Blog post

Horsepower vs Horse Power and Sustainability

How sustainable is the internal combustion engine? The answer depends, in part, on your historical perspective. This point becomes startlingly evident in a recent article by UCLA doctoral student Eric Morris in the most recent issue of Access magazine. The magazine publishes accessible versions of academic research and is published by the University of California Transportation Center at Berkeley.

Samuel Staley | October 24, 2007, 5am PDT
Share Tweet LinkedIn Email Comments

How sustainable is the internal combustion engine? The answer depends, in part, on your historical perspective. This point becomes startlingly evident in a recent article by UCLA doctoral student Eric Morris in the most recent issue of Access magazine. The magazine publishes accessible versions of academic research and is published by the University of California Transportation Center at Berkeley.

In From Horse Power to Horsepower, Morris takes us back to the turn of the 20th century. Horses were the primary mode of transportation, and they were killing our cities. Not only were cities densely populated, but horses had to be stabled and fed. Virtually all goods and services had to be transported by horse. Rising incomes and trade meant horse power was even more accessible to a broader number of people and businesses.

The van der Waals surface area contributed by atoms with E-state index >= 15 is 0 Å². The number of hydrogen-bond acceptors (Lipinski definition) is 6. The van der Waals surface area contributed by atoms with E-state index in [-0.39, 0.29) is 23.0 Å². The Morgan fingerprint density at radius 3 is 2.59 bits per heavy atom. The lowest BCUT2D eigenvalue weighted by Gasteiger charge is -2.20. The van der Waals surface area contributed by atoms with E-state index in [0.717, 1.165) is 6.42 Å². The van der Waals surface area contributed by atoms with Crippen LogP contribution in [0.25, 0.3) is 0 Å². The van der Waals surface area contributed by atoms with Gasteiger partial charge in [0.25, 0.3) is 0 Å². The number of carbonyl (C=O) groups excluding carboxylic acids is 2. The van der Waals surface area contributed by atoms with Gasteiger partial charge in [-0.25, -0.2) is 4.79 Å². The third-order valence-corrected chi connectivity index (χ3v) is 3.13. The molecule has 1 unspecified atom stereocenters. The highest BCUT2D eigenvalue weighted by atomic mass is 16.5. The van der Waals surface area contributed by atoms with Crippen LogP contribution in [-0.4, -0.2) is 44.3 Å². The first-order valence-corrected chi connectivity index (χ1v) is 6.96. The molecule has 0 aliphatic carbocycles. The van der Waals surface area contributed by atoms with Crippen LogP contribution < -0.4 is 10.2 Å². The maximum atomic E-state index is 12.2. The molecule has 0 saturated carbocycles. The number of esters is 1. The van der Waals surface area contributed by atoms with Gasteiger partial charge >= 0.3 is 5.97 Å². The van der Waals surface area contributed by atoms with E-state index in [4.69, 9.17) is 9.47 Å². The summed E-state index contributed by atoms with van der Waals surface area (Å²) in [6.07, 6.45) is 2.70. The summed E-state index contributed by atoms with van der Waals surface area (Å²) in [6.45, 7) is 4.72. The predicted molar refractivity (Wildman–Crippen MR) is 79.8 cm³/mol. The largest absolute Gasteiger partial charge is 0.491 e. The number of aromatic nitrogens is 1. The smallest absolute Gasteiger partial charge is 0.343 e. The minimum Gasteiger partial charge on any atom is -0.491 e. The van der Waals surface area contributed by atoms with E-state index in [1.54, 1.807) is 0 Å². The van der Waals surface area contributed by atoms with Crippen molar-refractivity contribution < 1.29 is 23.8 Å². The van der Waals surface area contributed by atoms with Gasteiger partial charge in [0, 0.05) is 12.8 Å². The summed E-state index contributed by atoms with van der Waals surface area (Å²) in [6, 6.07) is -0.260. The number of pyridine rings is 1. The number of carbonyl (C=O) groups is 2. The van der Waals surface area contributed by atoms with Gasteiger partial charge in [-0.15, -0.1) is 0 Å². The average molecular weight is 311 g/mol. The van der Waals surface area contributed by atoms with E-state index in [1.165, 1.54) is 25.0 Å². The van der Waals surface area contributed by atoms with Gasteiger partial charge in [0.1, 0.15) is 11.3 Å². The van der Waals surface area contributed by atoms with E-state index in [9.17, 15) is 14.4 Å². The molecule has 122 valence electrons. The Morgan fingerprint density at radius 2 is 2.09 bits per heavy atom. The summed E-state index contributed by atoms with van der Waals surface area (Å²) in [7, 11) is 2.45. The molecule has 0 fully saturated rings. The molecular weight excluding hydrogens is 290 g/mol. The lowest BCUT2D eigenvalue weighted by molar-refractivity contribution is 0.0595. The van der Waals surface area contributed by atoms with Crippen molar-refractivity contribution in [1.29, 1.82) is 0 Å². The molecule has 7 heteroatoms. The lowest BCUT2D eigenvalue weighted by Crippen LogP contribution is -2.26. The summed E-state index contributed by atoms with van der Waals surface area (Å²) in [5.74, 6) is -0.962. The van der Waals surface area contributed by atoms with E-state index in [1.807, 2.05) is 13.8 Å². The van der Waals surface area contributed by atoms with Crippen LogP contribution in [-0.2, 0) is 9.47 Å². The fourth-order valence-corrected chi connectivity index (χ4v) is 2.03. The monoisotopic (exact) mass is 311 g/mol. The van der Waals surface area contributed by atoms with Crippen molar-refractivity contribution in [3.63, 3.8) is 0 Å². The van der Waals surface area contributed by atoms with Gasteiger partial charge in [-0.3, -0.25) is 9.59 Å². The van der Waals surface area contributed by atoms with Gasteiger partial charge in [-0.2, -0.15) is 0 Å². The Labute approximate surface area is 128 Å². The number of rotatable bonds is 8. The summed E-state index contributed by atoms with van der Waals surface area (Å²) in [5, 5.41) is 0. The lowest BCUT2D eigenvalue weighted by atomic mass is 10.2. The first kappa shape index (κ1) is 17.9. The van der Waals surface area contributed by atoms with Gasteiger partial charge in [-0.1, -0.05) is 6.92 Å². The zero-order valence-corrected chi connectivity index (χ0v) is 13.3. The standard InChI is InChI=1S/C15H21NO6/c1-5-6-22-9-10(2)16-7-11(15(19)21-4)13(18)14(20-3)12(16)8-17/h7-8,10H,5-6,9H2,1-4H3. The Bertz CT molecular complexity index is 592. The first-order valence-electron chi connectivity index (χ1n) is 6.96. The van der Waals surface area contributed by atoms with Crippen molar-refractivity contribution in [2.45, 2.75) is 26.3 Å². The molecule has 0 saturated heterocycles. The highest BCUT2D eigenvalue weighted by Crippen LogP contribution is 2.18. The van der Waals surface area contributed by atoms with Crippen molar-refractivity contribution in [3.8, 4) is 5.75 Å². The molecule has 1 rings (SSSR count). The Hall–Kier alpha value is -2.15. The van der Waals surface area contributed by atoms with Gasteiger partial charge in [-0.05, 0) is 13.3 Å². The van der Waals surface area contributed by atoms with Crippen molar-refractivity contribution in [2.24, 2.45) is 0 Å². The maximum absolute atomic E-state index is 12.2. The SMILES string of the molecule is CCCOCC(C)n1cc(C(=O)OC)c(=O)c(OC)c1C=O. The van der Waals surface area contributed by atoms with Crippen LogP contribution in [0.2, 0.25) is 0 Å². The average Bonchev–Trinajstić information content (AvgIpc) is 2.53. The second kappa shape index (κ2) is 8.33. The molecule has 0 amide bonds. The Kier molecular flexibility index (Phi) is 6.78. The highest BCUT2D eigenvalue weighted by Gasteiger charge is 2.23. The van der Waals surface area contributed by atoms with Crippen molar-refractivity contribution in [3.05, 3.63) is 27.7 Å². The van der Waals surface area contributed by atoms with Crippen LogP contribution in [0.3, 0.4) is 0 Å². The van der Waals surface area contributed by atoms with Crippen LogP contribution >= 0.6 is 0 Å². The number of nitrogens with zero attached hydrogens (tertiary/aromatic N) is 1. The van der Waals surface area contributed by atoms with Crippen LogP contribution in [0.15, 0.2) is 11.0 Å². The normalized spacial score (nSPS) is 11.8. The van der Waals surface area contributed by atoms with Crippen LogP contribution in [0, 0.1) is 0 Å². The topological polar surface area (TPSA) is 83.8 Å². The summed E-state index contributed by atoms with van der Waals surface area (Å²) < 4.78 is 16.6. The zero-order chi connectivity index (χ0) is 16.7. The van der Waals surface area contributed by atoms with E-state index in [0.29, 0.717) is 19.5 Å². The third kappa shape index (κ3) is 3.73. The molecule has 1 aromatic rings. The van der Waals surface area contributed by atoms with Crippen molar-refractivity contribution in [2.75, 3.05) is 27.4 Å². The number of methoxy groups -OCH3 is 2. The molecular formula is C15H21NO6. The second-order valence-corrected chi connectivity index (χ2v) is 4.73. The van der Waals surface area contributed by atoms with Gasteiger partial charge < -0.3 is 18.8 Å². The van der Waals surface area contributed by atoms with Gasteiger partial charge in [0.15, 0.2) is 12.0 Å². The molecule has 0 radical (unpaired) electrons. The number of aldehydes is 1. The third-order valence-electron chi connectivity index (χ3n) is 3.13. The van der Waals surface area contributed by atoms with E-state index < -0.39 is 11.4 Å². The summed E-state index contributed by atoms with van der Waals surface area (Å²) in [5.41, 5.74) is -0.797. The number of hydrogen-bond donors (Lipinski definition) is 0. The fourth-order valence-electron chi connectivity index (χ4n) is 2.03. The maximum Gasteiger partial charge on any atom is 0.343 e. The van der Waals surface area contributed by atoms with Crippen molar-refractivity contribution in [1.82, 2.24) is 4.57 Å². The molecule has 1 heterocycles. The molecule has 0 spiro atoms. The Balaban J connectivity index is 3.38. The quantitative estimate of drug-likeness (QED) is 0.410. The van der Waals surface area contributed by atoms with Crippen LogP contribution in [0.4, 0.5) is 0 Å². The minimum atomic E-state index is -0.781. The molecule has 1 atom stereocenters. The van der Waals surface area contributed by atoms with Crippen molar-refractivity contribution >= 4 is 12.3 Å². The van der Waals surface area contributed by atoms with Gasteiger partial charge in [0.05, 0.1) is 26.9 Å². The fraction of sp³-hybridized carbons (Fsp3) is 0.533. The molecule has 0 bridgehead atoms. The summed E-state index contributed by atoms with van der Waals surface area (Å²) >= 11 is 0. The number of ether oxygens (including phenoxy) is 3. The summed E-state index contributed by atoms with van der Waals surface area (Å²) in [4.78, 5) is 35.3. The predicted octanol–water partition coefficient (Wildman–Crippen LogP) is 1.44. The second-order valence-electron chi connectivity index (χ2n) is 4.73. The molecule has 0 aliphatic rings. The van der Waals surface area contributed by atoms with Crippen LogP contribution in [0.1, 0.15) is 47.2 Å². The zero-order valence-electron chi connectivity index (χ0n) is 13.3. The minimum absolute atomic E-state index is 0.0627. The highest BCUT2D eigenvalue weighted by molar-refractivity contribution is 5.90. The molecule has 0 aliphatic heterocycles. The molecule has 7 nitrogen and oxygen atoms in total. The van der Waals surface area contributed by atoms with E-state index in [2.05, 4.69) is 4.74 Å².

The environmental consequences were staggering. In New York and Brooklyn alone:

·        3-4 million pounds of manure had to be cleared each day

·        40,000 gallons of urine had to be disposed of each day

·        15,000 dead horses had to be carted off each year

·        Fatalities from horses were 75 higher than today's fatality rate for autos.

What saved New York (and other big cities) from this environmental disaster? The automobile.

"As difficult as it may be to believe for the modern observer," Morris writes, "at the time the private automobile was widely hailed as an environmental savior." In addition, the broad use of the automobile allowed humans to significantly reduce their footprint on the earth as thousands of acres of land were no longer necessary to grow hay, oats, and other feed.

Morrris concludes:

Today, many observers believe that only a drastic reduction of travel and/or switch to slower and more inconvenient modes can mitigate transportation's negative externalities. But neither draconian regulations nor disincentives for travel were necessary to fix the horse pollution problem. Human ingenuity and technology (enabled by government, which provided infrastructure and regulations) did the job-and at the same time they brought a tremendous concurrent increase in mobility.

Share Tweet LinkedIn Email